Planned sales on the horizon that could be affected include an Oct. 22 auction of drilling rights in Montana and November sales of territory in Alaska, Colorado and Utah.
Oil industry representatives said companies that operate wells on public lands are accustomed to the delays.
"Generally, a few weeks of government shutdown are minor compared to the two years it takes to get a lease, three to nine years to get through the environmental analysis and hundreds of days or even years to get a permit," said Kathleen Sgamma, vice president of the Western Energy Alliance.
The impact of the onshore permitting halt may be lessened in the short term, because many companies working there generally try to have several permits in hand to ensure they have work for rigs under contract, Sgamma said.
But Sgamma said some companies anticipating permits for near-term development may be disappointed, and, "the longer the shutdown continues, the more such situations arise."
It's not just oil and gas drilling on public lands. As the shutdown continues, federal government permits could become a bottleneck for other energy projects, from aspirations to widely export natural gas or build new wind farms.
"A prolonged shutdown will slow any business that requires permits or approvals," said Denise Bode, a former Oklahoma corporate commissioner and the previous head of the American Wind Energy Association. Although "essential regulatory matters are still being handled," she said, "If your issue is not considered critical or not being handled by an 'essential employee,' then you should care about a speedy resolution."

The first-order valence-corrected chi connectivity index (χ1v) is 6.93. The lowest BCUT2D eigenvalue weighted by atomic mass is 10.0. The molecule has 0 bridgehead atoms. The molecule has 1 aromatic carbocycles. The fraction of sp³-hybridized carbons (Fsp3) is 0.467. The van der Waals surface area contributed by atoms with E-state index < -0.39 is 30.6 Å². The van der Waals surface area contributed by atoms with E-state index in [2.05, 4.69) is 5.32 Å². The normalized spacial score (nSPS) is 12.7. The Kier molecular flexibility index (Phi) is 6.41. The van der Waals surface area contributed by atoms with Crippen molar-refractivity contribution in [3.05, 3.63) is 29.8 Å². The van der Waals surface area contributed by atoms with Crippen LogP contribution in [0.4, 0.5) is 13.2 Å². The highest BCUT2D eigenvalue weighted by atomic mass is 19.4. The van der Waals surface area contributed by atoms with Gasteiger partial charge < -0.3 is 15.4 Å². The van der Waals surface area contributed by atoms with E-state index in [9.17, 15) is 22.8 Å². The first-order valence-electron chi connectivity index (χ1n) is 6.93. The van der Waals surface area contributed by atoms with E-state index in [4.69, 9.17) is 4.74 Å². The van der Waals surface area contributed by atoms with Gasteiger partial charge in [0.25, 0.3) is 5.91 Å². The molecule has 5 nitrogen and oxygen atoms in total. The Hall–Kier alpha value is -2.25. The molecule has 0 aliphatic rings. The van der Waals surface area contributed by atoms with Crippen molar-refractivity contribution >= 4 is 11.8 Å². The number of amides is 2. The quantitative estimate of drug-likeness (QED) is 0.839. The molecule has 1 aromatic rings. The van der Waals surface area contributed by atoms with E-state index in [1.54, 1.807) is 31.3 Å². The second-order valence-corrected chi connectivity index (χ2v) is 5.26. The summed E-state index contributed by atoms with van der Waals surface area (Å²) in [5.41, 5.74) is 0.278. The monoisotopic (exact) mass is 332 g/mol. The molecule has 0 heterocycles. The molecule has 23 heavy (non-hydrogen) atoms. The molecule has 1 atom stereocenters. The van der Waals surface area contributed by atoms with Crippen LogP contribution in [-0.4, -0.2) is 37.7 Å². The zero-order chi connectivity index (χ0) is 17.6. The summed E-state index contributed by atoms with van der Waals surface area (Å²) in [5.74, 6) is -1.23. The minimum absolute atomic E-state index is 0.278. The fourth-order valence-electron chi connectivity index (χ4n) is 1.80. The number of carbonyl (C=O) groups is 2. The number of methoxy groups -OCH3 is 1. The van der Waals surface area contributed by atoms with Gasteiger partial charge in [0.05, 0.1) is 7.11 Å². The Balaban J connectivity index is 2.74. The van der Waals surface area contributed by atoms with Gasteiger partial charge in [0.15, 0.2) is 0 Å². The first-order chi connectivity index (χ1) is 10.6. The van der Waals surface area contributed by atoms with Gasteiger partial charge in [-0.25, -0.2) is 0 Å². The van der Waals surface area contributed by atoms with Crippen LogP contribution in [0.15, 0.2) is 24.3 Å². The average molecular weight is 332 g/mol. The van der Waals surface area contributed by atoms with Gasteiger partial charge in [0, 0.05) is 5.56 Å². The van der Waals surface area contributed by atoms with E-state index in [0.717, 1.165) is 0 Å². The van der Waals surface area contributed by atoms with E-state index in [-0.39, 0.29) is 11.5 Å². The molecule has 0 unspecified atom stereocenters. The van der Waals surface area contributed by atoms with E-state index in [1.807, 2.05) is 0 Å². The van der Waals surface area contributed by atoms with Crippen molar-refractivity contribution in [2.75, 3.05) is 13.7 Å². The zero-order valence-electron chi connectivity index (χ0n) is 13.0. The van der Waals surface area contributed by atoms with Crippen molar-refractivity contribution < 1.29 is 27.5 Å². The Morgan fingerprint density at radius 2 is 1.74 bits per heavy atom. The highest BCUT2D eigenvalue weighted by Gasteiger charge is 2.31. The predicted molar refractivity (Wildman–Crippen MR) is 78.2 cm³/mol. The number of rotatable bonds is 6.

Oil and gas industry allies have seized on the shutdown to tout the economic benefits of drilling and production.
"In the midst of a shutdown with a federal government that has again reached its debt limit, we would be remiss not to point out that federal production can yield tens of billions of dollars for the federal treasury in the years ahead," said Robert Dillon, spokesman for Republicans on the Senate Energy and Natural Resources Committee.
Jim Noe, a vice president of Hercules Offshore and head of the Shallow Water Energy Security Coalition, stressed that offshore production is a moneymaker for the federal government.
"Offshore production does not cost the federal government one penny, but rather contributes money every year to the federal treasury," Noe said. "The U.S. treasury collects at least $5 to $6 billion annually from energy production in the Gulf of Mexico alone, making it one of the largest revenue streams for the federal government."
Pursell said he hasn't seen evidence of panic from energy companies yet. But he predicts some industry analysts and oil traders will take notice as soon as next Wednesday, when the Energy Information Administration doesn't push out its usual assessment of the nation's oil and natural gas inventories. Monthly reports on demand -- which are used by the International Energy Agency for its own reports -- also will stop flowing.
The EIA has been able to tap carry over funds to keep operating only through Oct. 11.
"The weekly inventory numbers are leading indicators of whether we are oversupplied or undersupplied," Pursell said, calling them "very important to commodity markets."